Gladys is on her way gome from work in the hosiery mill when "the negro... did this awful deed Too horrible to tell" (i.e. rape and murder). Miller, the alleged perpetrator, is hunted down and shot; his body is displayed
Gladys Kincaid (II) Complete text(s) *** A *** From the Frank C. Brown collection, Volume II, #297, pp. 687-688. Collected from Effie Tucker; date and place not known. 1. Come all of you good people And listen if you will Of the fate of Gladys Kincaid, Who worked in the hosiery mill. 2. Returning from her labor, Spent with the toil of day, All unaware of danger That stalked along the way. 3. In ambush lay the negro; His lust began to swell. He did this awful deed, Too horrible to tell. 4. He was declared an outlaw. Him men began to seek; But evaded his pursuers For something over a week. 5. He finally was discovered In a lonely hidden spot, And when he tried to flee away He was brought down with a shot. 6. They brought him to the courthouse And placed where all could see, The body of Broadus Miller, For an arch friend was he. 7. Go tell it in the country, To both the black and white, That old Burke County Shall e'er defend the right.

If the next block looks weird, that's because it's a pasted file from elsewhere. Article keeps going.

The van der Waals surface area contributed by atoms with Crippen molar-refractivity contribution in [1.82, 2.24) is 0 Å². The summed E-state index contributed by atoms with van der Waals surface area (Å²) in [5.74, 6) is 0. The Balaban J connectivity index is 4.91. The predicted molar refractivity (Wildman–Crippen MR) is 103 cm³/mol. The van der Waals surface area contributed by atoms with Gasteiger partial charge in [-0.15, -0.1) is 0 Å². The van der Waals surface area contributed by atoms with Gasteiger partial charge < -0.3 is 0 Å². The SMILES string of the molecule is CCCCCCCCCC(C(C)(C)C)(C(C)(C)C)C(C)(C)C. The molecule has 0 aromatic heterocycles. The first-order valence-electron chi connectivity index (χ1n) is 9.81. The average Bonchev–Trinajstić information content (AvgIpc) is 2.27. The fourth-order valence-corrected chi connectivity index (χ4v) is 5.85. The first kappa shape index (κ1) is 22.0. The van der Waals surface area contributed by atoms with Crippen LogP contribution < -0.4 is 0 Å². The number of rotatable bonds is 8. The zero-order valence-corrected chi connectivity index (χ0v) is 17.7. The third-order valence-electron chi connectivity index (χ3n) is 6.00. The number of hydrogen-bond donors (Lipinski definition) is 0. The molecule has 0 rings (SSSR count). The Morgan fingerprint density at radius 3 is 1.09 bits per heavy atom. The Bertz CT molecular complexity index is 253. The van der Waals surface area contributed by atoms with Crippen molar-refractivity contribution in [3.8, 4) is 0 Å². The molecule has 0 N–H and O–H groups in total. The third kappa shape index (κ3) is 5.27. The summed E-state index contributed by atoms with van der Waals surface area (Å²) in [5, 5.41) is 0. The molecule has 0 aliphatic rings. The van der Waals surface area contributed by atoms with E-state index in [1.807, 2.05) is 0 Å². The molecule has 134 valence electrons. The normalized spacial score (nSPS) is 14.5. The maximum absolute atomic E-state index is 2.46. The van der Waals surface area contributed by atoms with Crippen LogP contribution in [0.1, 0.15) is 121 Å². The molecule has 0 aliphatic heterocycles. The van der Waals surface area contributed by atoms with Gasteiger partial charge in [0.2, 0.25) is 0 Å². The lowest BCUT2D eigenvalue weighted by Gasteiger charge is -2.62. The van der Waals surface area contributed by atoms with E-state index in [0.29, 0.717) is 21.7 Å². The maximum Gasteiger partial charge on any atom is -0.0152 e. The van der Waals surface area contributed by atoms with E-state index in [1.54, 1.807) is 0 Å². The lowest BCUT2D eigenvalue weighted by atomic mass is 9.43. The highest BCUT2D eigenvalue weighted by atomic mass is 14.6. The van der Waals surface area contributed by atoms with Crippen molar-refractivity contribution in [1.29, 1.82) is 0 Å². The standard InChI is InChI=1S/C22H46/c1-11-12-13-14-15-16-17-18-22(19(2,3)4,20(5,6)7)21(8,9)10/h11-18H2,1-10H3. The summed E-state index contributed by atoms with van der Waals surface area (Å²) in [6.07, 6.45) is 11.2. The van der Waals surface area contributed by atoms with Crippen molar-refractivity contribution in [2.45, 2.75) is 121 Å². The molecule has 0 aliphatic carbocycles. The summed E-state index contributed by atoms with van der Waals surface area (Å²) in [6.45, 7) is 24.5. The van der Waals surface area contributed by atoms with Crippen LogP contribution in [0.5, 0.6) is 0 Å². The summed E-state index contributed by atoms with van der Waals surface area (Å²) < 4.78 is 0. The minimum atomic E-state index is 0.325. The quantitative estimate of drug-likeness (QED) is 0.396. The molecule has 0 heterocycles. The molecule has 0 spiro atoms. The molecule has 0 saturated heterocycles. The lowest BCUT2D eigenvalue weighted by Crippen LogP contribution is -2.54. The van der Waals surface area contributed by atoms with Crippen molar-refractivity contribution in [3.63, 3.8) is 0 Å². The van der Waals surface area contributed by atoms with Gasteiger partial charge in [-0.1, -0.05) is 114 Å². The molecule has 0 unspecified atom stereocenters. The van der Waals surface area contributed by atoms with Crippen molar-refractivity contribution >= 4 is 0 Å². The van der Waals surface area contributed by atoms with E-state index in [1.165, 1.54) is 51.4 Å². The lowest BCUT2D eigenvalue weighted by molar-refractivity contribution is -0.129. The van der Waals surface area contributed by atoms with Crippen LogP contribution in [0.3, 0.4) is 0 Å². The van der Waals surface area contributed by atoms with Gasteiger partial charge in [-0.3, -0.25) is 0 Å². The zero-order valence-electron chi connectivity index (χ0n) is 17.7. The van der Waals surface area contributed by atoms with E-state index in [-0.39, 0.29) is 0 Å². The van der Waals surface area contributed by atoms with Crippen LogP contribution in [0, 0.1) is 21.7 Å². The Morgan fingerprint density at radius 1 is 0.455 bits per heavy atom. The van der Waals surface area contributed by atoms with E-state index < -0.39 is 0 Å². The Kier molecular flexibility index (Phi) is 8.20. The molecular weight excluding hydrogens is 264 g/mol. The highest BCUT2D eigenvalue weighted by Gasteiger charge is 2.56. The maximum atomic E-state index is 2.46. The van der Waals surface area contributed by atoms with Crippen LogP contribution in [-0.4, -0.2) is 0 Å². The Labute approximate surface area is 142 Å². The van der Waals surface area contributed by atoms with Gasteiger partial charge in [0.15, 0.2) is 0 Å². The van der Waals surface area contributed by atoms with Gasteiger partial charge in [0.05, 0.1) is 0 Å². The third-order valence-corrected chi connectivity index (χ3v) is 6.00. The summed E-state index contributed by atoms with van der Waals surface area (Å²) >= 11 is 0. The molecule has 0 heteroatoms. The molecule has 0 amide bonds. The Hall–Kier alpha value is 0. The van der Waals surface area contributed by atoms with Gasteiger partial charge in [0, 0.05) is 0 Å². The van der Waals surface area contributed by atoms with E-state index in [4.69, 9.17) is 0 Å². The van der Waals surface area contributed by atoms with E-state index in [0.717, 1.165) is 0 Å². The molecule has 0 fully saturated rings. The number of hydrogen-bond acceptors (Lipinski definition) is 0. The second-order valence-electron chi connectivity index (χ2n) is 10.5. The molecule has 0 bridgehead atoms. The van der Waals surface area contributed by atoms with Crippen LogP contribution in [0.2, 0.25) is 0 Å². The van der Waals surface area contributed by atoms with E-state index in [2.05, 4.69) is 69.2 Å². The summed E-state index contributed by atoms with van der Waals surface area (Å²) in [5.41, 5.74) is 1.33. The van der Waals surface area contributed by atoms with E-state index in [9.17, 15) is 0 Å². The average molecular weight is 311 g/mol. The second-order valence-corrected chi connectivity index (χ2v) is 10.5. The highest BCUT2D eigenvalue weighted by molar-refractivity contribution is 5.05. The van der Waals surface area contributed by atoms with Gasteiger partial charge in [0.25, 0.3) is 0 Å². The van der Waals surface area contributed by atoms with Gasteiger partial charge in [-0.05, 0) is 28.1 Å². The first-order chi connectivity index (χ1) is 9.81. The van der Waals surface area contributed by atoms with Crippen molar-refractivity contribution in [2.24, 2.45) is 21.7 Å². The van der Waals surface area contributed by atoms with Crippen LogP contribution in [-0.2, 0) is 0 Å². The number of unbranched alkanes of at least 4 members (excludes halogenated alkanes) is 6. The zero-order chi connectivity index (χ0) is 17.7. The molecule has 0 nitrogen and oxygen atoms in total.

To tell this song from Gladys Kincaid (I), consider this opening stanza:
Come all of you good people
And listen if you will
Of the fate of Gladys Kincaid
Who worked in the hosiery mill.
Although this murder inspired two ballads (this one and one in Henry, neither widespread), the editors of Brown were unable to determine anything about the story behind the ballad.
A correspondent who signs herself "Amanda" tells me the murder took place in Morganton, North Carolina. Her grandmother apparently knew Gladys Kincaid, and sang one of the songs (probably this one).
This is item dF42 in Laws's Appendix II (Gladys Kinkaid I is dF41). - RBW